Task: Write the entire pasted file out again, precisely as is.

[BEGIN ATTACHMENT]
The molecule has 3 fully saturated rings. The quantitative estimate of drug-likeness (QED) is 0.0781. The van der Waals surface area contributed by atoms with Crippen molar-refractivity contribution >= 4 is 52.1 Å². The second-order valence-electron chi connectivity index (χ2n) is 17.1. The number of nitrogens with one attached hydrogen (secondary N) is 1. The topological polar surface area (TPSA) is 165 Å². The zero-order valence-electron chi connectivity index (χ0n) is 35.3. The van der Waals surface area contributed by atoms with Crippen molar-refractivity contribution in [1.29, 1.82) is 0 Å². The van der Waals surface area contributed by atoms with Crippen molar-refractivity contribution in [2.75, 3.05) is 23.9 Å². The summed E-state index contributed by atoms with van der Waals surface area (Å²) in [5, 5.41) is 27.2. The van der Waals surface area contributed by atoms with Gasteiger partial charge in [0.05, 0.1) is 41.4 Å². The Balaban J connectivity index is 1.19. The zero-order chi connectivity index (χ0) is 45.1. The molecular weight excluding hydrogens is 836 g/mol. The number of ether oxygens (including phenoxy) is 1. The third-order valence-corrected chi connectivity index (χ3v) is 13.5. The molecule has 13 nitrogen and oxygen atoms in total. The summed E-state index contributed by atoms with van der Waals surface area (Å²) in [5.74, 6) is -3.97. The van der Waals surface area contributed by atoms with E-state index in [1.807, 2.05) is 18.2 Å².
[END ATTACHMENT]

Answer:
The molecule has 3 fully saturated rings. The quantitative estimate of drug-likeness (QED) is 0.0781. The van der Waals surface area contributed by atoms with Crippen molar-refractivity contribution >= 4 is 52.1 Å². The second-order valence-electron chi connectivity index (χ2n) is 17.1. The number of nitrogens with one attached hydrogen (secondary N) is 1. The topological polar surface area (TPSA) is 165 Å². The zero-order valence-electron chi connectivity index (χ0n) is 35.3. The van der Waals surface area contributed by atoms with Crippen molar-refractivity contribution in [1.29, 1.82) is 0 Å². The van der Waals surface area contributed by atoms with Crippen molar-refractivity contribution in [2.75, 3.05) is 23.9 Å². The summed E-state index contributed by atoms with van der Waals surface area (Å²) in [5, 5.41) is 27.2. The van der Waals surface area contributed by atoms with Gasteiger partial charge in [0.05, 0.1) is 41.4 Å². The Balaban J connectivity index is 1.19. The zero-order chi connectivity index (χ0) is 45.1. The molecular weight excluding hydrogens is 836 g/mol. The number of ether oxygens (including phenoxy) is 1. The third-order valence-corrected chi connectivity index (χ3v) is 13.5. The molecule has 13 nitrogen and oxygen atoms in total. The summed E-state index contributed by atoms with van der Waals surface area (Å²) in [5.74, 6) is -3.97. The van der Waals surface area contributed by atoms with E-state index in [1.807, 2.05) is 18.2 Å².